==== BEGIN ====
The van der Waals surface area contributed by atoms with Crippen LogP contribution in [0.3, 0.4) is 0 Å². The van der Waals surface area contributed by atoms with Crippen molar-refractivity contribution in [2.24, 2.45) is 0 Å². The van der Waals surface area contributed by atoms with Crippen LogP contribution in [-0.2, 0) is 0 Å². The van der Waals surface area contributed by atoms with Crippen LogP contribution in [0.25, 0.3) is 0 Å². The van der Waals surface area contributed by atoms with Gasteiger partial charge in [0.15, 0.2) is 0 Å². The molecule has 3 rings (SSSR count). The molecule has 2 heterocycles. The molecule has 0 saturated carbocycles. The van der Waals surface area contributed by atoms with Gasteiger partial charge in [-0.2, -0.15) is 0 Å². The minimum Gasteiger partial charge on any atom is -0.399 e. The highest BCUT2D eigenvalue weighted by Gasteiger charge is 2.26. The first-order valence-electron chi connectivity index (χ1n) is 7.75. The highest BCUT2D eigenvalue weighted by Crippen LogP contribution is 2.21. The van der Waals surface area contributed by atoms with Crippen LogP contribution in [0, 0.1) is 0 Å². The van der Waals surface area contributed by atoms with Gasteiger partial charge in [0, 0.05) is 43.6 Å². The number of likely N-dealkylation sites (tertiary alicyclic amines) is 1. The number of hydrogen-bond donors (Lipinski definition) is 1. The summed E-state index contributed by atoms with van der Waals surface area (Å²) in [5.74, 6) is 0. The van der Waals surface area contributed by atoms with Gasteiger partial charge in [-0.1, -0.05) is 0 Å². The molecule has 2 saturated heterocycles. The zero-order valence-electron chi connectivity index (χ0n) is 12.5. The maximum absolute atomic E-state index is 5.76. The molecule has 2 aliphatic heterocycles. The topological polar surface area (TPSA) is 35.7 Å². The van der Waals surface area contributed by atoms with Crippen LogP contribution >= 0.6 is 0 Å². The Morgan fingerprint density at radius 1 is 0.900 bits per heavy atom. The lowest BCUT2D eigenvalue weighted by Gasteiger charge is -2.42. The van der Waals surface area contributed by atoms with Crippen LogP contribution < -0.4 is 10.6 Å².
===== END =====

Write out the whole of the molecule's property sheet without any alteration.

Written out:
The van der Waals surface area contributed by atoms with Crippen LogP contribution in [0.3, 0.4) is 0 Å². The van der Waals surface area contributed by atoms with Crippen molar-refractivity contribution in [2.24, 2.45) is 0 Å². The van der Waals surface area contributed by atoms with Crippen LogP contribution in [-0.2, 0) is 0 Å². The van der Waals surface area contributed by atoms with Crippen LogP contribution in [0.25, 0.3) is 0 Å². The van der Waals surface area contributed by atoms with Gasteiger partial charge in [0.15, 0.2) is 0 Å². The molecule has 3 rings (SSSR count). The molecule has 2 heterocycles. The molecule has 0 saturated carbocycles. The van der Waals surface area contributed by atoms with Gasteiger partial charge in [-0.2, -0.15) is 0 Å². The minimum Gasteiger partial charge on any atom is -0.399 e. The highest BCUT2D eigenvalue weighted by Gasteiger charge is 2.26. The first-order valence-electron chi connectivity index (χ1n) is 7.75. The highest BCUT2D eigenvalue weighted by Crippen LogP contribution is 2.21. The van der Waals surface area contributed by atoms with Crippen LogP contribution in [0, 0.1) is 0 Å². The van der Waals surface area contributed by atoms with Gasteiger partial charge in [0, 0.05) is 43.6 Å². The number of likely N-dealkylation sites (tertiary alicyclic amines) is 1. The number of hydrogen-bond donors (Lipinski definition) is 1. The summed E-state index contributed by atoms with van der Waals surface area (Å²) in [5.74, 6) is 0. The van der Waals surface area contributed by atoms with Gasteiger partial charge in [-0.1, -0.05) is 0 Å². The molecule has 2 saturated heterocycles. The zero-order valence-electron chi connectivity index (χ0n) is 12.5. The maximum absolute atomic E-state index is 5.76. The molecule has 2 aliphatic heterocycles. The topological polar surface area (TPSA) is 35.7 Å². The van der Waals surface area contributed by atoms with Crippen LogP contribution >= 0.6 is 0 Å². The Morgan fingerprint density at radius 1 is 0.900 bits per heavy atom. The lowest BCUT2D eigenvalue weighted by Gasteiger charge is -2.42. The van der Waals surface area contributed by atoms with Crippen LogP contribution < -0.4 is 10.6 Å².